Margin Requirement At IB For Options

Discussion in 'Options' started by syd697, Mar 16, 2006.

  1. syd697


    Can anyone explain to me why IB would charge me a $5200 margin requirement on a naked put sell on ISE stock at a $22.50 strike price for 1 contract? The most I could lose is $2250 if I got assigned and the stock went to zero. The way IB explained it to me is that since the ISE stock is currently trading at $52/share, that's what my margin requirement would be. Huh? What kind of logic is that? I'd be buying the stock at $22.50, but yet they want to charge me based on where the stock is trading today. Actually, according to the "check margin" feature that IB has, it was calculating my margin requirement to be for this trade at $4500, which is double the strike price. Doesn't make sense. I've been selling naked puts with IB for a long time and this is the first I noticed this type of calculation. It's eating up a lot of my capital. Plus, most brokerages calculate margin for a naked put sell in a much different way, which is usually a smaller figure. Anyone else noticing this issue?
  2. I assume you are talking about an IRA or a non-margin account of some kind. In that case, IB's web site says that NP's margin requirement is "100% of the aggregate put strike price", which as you say is $2250.

    I would call them back and recite their web site to them.

  3. syd697


    It is an IRA, but it's a margin IRA. IB actually called me back and said that I was right and that they are looking into it. I had to send a screen shot of the margin requirement for the trade. Let's see what happens.....
  4. dis


  5. luh3417


    At IB, Margin IRA just means the trades settle the same night, not after 3 days. It DOES NOT mean its a margin account with borrowing. Nobody is allowed to offer an IRA with that.
  6. syd697



    Can you point me to an area of IB's site that says their IRAs do not have the "usual" margin benefits, or at least somewhere that says no one is allowed to offer an IRA like that? I'm not disputing what you say, I just want to know for future reference in terms of what trades I might try to execute in the future. Thanks.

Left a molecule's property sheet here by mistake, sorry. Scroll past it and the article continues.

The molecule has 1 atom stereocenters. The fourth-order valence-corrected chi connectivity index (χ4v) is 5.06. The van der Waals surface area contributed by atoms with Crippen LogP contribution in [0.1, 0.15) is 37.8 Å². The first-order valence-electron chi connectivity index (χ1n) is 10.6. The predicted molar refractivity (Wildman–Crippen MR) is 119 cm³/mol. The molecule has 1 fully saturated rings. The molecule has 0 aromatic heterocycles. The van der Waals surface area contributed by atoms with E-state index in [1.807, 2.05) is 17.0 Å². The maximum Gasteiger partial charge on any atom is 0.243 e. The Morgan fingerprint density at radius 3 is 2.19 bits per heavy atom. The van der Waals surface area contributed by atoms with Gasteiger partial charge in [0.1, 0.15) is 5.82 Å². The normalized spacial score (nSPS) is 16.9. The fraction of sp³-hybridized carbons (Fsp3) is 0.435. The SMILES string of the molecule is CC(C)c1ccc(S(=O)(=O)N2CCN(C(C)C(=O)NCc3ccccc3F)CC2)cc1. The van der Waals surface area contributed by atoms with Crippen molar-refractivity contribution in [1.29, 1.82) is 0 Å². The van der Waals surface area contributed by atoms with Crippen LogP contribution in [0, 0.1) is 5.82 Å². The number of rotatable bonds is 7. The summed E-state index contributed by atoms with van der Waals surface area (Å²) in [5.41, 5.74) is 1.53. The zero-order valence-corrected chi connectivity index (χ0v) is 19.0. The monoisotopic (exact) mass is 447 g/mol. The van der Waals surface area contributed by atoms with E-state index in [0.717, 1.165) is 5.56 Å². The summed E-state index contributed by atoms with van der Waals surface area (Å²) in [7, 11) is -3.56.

7. What is the practical benefit of "settling the same night"?

    I have been trading in my IRA's for years with several different brokers and never encountered any practical implications to their 3 day settlement policy.

  8. ehmm...maybe to have funds ready to enter next trade without havin' to wait and missin' an opportunity?
  9. Quote from the IB website (not hard to find):

    "IRA Account Types

    US resident customers may open cash or margin Individual Retirement Accounts (IRA). IRA margin accounts may never borrow, but are afforded all the other benefits of a margin account such as the ability to day trade, and the ability to trade multiple currencies and multiple currency products. IRA accounts may be opened in any base currency, but when trading in a non-base currency product (margin accounts only) a currency trade must first be executed as you cannot borrow currencies. Customers are advised to consult a tax specialist for further details on IRA rules and regulations."

  10. Funny I never encountered that limitation in many years of trading in an IRA.

    Although I can't honestly remember that I ever needed cash from a prior trade to execute another trade, I gotta believe it must have occurred in the last say 10 years.

    Are you sure that you need settled cash to buy stock in an IRA? Although maybe this question is already answered because this no-longer sounds like a limitation with IB. Maybe most other brokers always had this capability.

    #10     Mar 20, 2006